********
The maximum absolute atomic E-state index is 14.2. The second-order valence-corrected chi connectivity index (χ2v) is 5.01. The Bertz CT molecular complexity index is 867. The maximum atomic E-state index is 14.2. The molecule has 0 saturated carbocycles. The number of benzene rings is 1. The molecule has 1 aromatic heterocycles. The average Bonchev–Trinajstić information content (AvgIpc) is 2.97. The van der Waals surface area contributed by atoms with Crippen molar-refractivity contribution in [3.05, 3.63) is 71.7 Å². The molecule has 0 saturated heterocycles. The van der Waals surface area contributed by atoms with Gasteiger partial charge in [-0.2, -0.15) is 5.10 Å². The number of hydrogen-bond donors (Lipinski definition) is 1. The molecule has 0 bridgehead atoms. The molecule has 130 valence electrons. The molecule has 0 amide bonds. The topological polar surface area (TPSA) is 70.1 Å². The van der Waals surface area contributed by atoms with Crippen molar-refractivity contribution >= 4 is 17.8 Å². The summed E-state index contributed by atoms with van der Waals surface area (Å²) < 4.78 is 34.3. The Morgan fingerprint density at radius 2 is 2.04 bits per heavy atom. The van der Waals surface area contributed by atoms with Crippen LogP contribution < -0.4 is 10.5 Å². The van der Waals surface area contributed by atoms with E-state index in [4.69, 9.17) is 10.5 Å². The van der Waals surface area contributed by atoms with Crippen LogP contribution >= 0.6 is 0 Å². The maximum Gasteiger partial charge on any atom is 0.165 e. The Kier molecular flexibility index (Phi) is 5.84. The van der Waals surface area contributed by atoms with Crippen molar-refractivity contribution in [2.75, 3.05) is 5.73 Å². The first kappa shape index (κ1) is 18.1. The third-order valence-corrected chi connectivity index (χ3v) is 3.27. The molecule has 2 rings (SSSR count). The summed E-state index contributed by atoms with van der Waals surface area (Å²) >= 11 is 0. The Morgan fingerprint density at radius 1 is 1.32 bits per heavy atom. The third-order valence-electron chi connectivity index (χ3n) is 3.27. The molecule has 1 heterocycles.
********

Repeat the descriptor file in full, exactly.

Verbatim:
The maximum absolute atomic E-state index is 14.2. The second-order valence-corrected chi connectivity index (χ2v) is 5.01. The Bertz CT molecular complexity index is 867. The maximum atomic E-state index is 14.2. The molecule has 0 saturated carbocycles. The number of benzene rings is 1. The molecule has 1 aromatic heterocycles. The average Bonchev–Trinajstić information content (AvgIpc) is 2.97. The van der Waals surface area contributed by atoms with Crippen molar-refractivity contribution in [3.05, 3.63) is 71.7 Å². The molecule has 0 saturated heterocycles. The van der Waals surface area contributed by atoms with Gasteiger partial charge in [-0.2, -0.15) is 5.10 Å². The number of hydrogen-bond donors (Lipinski definition) is 1. The molecule has 0 bridgehead atoms. The molecule has 130 valence electrons. The molecule has 0 amide bonds. The topological polar surface area (TPSA) is 70.1 Å². The van der Waals surface area contributed by atoms with Crippen molar-refractivity contribution >= 4 is 17.8 Å². The summed E-state index contributed by atoms with van der Waals surface area (Å²) < 4.78 is 34.3. The Morgan fingerprint density at radius 2 is 2.04 bits per heavy atom. The van der Waals surface area contributed by atoms with Crippen LogP contribution < -0.4 is 10.5 Å². The van der Waals surface area contributed by atoms with E-state index in [4.69, 9.17) is 10.5 Å². The van der Waals surface area contributed by atoms with Crippen LogP contribution >= 0.6 is 0 Å². The maximum Gasteiger partial charge on any atom is 0.165 e. The Kier molecular flexibility index (Phi) is 5.84. The van der Waals surface area contributed by atoms with Crippen molar-refractivity contribution in [2.75, 3.05) is 5.73 Å². The first kappa shape index (κ1) is 18.1. The third-order valence-corrected chi connectivity index (χ3v) is 3.27. The molecule has 2 rings (SSSR count). The summed E-state index contributed by atoms with van der Waals surface area (Å²) >= 11 is 0. The Morgan fingerprint density at radius 1 is 1.32 bits per heavy atom. The third-order valence-electron chi connectivity index (χ3n) is 3.27. The molecule has 1 heterocycles.